Document Type

Journal Article

Publication Date



International journal of infectious diseases : IJID : official publication of the International Society for Infectious Diseases






Cholangiocarcinoma; Diagnostic biomarker; Helminthiases-associated cancer; Opisthorchiasis; Opisthorchis viverrini; Rapid serodiagnosis.


BACKGROUND: Opisthorchiasis is caused by an infection with fish-borne liver flukes of the genus Opisthorchis. Opisthorchiasis frequently leads to chronic inflammation in the biliary tract and is classified as a group 1 biological carcinogen by the International Agency for Research on Cancer: a definitive risk for cholangiocarcinoma (CCA).

METHODS: We used the rapid immunochromatographic test (ICT) to detect anti-Opisthorchis viverrini IgG and IgG4 subclass antibodies in sera of patients with CCA. The ICT kits were developed based on soluble antigens excreted and secreted by O. viverrini adult worms.

RESULTS: ICT indicated sera was positive for IgG and IgG4 antibodies, respectively, in 22 (61.1%) and 15 (41.6%) participants of the 36 study participants diagnosed with CCA (P > 0.05). Our study also included groups with other cancers and with liver cirrhosis, where the IgG ICT and IgG4 ICT kits were 27.7% (13/47) and 25.5% (12/47) positive, respectively (P > 0.05). Neither total the IgG ICT nor the IgG4 ICT yielded positive results in a control group of 20 healthy participants. Moreover, the percentage positivity rate using the ICT for total IgG between the CCA group and the other cancers and liver cirrhosis group was significantly different (P < 0.05). By contrast, no significant difference between these groups was apparent in the ICT for IgG4 antibody. The CCA group was 6.53 times more likely to have positive anti-O. viverrini IgG antibody (odds ratio 6.53, P < 0.001) and 3.27 times more likely to have positive anti-O. viverrini IgG4 antibody (odds ratio 3.27, P = 0.010) than the non-CCA group.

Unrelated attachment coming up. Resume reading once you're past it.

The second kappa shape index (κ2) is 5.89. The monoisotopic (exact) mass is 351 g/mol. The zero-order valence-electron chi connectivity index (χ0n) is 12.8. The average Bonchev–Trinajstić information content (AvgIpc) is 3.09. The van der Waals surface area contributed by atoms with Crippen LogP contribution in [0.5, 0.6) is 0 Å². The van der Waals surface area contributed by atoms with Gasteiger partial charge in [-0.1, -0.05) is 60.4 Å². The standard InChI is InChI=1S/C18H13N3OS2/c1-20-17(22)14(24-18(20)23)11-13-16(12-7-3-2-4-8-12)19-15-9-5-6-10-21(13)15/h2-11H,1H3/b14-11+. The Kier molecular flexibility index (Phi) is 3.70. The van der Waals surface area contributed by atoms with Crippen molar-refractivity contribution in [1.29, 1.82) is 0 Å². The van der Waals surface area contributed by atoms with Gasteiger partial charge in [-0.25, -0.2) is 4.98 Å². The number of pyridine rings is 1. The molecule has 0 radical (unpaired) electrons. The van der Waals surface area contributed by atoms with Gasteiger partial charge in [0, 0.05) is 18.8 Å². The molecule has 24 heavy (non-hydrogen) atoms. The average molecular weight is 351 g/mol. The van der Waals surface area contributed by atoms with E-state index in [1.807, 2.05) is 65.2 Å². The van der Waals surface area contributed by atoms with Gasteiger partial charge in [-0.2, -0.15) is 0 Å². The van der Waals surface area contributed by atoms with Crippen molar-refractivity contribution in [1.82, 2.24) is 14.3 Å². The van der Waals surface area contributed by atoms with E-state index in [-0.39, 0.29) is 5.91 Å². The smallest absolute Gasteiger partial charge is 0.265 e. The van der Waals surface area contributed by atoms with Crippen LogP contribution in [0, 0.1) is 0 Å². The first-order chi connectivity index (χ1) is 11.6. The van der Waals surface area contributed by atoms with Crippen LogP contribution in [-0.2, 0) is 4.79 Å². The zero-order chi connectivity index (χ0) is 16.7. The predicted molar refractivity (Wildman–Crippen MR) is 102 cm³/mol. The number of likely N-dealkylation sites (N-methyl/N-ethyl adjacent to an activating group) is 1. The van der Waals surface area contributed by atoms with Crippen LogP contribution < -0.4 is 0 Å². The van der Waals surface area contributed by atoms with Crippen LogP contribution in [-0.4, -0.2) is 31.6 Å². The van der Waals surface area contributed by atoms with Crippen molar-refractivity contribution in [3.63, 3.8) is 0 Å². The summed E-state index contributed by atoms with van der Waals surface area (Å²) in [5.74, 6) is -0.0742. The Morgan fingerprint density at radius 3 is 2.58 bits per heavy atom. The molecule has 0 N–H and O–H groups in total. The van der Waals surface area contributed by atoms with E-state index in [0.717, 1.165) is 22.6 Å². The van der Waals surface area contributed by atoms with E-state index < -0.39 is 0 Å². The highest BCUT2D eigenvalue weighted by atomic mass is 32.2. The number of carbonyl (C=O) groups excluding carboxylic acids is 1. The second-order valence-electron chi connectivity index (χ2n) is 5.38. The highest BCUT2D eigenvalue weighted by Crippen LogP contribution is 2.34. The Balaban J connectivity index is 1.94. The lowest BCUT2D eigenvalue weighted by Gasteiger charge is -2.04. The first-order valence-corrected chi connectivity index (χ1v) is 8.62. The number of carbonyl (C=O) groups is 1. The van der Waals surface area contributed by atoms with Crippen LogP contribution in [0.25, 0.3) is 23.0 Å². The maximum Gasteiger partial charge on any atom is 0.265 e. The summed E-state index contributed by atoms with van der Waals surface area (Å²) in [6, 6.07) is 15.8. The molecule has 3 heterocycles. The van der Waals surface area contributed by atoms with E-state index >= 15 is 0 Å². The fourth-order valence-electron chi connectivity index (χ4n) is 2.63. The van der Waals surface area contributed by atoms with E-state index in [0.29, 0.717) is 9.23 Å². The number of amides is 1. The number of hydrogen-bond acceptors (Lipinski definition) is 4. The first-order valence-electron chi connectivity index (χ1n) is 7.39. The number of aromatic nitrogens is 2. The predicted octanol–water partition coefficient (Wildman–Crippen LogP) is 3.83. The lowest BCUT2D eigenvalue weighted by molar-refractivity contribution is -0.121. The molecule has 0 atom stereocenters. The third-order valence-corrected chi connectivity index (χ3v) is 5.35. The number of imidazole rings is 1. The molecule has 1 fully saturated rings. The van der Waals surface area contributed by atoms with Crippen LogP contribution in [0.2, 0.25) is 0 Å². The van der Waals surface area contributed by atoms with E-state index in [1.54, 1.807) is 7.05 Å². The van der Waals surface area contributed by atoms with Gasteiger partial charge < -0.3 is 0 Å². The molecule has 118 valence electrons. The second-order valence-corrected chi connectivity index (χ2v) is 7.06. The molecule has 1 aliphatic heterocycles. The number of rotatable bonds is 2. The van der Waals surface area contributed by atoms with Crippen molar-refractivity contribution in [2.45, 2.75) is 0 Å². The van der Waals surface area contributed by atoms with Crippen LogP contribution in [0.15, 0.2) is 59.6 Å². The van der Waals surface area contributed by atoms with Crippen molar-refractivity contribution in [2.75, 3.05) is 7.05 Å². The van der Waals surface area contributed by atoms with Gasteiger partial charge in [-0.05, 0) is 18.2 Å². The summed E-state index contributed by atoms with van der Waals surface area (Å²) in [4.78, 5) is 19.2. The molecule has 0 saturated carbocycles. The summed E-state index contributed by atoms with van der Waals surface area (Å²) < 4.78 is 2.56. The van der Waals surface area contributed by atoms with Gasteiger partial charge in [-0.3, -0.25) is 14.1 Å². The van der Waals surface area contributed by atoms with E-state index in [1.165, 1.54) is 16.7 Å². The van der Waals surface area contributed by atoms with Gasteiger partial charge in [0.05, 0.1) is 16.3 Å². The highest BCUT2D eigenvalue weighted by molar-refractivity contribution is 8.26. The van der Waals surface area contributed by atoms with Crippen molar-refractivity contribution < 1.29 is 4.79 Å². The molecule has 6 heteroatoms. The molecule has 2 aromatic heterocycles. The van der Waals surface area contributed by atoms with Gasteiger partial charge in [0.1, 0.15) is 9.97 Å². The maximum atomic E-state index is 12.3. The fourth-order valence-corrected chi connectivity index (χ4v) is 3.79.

CONCLUSION: This information is of potential value for the development of a diagnostic biomarker to predict risk for O. viverrini infection-associated CCA.


Copyright © 2021 The Author(s).

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This work is licensed under a Creative Commons Attribution-Noncommercial-No Derivative Works 4.0 License.

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Open Access


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